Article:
A new campaign was launched recently, demanding more free and accessible public bathrooms in Budapest. This year, we celebrate a jubilee, as Budapest’s first public bathroom opened at Deák Square in 1870. Unfortunately, no working public bathroom system was developed since then.
A Város Mindenkié [the city belongs to everyone] movement organised a new campaign which they kicked off at Városháza Square.
The campaign demands more free, accessible public bathrooms built in Budapest, available to all. The petition has been signed by over 5,000 people, hvg reports.
We all had the delightful experience of getting nature’s call and having nowhere to go. In Budapest, it can be extra challenging to find a free toilet to use as there are fewer than 80 public bathrooms in Budapest, a city with approximately 1.5 million inhabitants. There are considerably fewer accessible ones; therefore, people with disabilities have even fewer places to go.
What is a minor inconvenience to the average citizen is a daily struggle for someone who lives on the street. Márton Gede, an activist of the movement, said:
“This seems like such a small issue, but it is often a huge problem. Where is the help when there is such a need? There are no public bathrooms anywhere. I am a homeless man, I sell Fedél Nélkül [a magazine distributed by homeless people to raise money] on Tűzoltó Street all day. The closest public bathroom which I often use is at Ferenc Circuit subway station, and it costs HUF 250 per use. This bathroom closes at 6 p.m., and I usually work until 8 p.m. whenever I can.”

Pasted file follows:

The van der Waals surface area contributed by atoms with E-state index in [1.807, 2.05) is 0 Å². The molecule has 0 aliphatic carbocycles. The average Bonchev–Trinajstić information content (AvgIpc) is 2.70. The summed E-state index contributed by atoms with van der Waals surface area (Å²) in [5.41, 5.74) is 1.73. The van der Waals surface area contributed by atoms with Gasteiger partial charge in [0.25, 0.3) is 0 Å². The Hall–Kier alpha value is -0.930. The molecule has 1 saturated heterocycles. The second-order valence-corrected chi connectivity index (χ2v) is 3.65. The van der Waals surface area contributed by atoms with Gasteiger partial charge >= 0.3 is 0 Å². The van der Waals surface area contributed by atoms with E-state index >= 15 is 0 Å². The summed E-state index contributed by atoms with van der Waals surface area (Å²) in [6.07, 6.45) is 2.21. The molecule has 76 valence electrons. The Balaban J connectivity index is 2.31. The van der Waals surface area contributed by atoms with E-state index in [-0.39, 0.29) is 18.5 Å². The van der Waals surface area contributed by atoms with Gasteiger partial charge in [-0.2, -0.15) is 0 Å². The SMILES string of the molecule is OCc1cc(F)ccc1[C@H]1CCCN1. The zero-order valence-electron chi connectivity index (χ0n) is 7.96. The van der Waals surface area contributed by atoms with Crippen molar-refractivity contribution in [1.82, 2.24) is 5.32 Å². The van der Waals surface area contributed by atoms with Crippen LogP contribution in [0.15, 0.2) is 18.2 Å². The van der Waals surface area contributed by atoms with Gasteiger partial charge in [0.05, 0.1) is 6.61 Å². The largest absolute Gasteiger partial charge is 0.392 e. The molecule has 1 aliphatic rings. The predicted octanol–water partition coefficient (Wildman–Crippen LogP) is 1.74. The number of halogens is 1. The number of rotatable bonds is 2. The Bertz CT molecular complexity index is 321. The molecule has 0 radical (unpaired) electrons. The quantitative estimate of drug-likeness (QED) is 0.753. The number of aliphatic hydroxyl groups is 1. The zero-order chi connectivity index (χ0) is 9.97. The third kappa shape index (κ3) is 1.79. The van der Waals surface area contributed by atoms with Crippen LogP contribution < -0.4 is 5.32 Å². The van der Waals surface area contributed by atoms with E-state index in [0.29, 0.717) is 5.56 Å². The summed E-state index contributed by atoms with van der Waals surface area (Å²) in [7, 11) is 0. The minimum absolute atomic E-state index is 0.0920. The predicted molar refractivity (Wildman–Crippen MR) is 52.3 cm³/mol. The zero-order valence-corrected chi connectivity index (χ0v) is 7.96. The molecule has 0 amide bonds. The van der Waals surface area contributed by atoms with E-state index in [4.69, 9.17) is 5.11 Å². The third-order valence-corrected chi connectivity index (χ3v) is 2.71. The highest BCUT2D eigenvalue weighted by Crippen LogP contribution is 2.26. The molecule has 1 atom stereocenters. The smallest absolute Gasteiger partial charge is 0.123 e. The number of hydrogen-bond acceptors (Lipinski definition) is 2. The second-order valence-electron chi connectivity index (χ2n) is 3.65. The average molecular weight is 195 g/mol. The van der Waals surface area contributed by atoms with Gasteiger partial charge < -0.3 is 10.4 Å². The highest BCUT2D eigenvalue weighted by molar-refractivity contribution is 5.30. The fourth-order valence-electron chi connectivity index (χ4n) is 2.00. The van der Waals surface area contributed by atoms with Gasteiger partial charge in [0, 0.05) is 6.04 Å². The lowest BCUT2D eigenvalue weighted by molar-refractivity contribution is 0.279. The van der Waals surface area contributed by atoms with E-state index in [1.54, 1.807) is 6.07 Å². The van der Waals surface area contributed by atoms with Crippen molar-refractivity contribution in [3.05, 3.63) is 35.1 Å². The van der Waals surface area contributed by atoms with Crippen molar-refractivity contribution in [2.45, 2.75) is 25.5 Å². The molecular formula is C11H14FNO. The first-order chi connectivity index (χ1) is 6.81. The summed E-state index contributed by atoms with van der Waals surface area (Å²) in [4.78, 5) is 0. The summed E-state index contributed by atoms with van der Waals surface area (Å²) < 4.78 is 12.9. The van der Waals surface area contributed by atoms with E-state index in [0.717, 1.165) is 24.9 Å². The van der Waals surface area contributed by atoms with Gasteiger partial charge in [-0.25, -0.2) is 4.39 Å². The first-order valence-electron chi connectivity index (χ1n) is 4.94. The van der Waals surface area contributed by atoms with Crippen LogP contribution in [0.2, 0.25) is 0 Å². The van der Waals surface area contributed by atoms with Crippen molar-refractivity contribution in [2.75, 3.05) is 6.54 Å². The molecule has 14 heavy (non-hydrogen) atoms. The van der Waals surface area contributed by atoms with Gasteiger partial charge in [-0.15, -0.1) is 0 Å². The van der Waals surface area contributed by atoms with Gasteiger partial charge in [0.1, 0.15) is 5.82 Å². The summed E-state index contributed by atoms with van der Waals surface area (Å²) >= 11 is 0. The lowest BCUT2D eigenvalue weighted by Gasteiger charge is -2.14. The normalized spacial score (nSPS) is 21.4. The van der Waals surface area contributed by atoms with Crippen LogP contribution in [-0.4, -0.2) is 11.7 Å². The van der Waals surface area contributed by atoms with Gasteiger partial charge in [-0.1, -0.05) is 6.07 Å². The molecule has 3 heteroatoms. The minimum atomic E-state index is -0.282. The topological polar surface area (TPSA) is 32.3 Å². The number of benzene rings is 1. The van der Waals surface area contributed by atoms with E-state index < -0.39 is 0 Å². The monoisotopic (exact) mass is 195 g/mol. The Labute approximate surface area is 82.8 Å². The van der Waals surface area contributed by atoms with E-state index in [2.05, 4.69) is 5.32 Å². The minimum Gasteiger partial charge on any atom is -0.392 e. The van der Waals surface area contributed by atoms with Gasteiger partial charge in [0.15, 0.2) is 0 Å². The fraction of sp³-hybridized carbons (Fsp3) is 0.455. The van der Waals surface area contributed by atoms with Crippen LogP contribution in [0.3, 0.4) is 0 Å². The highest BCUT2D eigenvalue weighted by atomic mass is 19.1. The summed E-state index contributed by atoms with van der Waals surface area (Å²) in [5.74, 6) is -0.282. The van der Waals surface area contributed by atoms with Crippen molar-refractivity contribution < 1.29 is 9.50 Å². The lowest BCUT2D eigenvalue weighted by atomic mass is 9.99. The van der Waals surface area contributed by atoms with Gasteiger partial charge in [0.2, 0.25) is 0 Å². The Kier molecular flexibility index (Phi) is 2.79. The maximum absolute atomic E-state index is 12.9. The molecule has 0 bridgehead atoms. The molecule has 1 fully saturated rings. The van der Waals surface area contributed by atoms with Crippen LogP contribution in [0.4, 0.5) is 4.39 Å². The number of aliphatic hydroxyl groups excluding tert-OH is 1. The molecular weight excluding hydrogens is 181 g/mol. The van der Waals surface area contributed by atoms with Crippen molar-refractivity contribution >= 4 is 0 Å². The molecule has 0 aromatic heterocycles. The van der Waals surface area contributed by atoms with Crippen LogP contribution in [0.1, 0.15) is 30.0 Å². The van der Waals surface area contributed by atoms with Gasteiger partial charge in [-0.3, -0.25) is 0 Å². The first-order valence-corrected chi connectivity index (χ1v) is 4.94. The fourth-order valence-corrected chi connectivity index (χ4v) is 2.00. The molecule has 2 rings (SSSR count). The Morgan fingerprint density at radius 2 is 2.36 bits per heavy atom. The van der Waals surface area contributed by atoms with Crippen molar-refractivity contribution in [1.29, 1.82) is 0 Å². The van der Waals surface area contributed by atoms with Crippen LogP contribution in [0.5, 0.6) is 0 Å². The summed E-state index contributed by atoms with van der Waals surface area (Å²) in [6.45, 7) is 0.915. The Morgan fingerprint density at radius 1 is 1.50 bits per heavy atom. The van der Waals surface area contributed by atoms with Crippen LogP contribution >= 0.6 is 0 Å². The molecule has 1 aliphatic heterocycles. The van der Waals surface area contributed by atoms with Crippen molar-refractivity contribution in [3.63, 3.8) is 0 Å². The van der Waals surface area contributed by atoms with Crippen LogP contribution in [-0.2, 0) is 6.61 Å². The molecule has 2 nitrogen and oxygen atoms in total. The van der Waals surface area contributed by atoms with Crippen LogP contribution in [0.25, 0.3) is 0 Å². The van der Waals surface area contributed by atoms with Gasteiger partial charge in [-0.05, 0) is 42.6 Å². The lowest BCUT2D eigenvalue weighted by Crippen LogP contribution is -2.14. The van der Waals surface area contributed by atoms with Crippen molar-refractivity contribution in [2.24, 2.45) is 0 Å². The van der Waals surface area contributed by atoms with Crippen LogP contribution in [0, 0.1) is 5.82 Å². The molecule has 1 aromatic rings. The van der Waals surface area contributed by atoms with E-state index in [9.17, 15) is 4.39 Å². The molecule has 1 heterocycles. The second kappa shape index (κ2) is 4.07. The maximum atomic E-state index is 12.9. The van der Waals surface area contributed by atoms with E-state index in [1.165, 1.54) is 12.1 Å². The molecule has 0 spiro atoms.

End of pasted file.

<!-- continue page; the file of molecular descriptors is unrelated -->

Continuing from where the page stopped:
Unfortunately, cities are under no legal obligation to operate public bathrooms, nor is it regulated how many public bathrooms should be available. In 2017, the Office of the Commissioner for Fundamental Rights asked the Ministry of the Interior to consider the need to amend the legislation and make it a legal obligation to ensure the operation of public bathrooms. They also asked then-mayor István Tarlós to consider the operation of public bathrooms as a municipal task until the situation is resolved at the national level. Neither the Ministry nor the Tarlós administration had made any progress in the last three years. Budapest’s current mayor, Gergely Karácsony, has included the public bathroom issue in his program, but his administration has not made any progress so far either. Inaction leads nowhere, and people will always have the biological urge to go.
You can support the AVM movement on their website.
More free, accessible public bathrooms in Budapest!
Source: www.hvg.hu; www.avarosmindenkie.blog.hu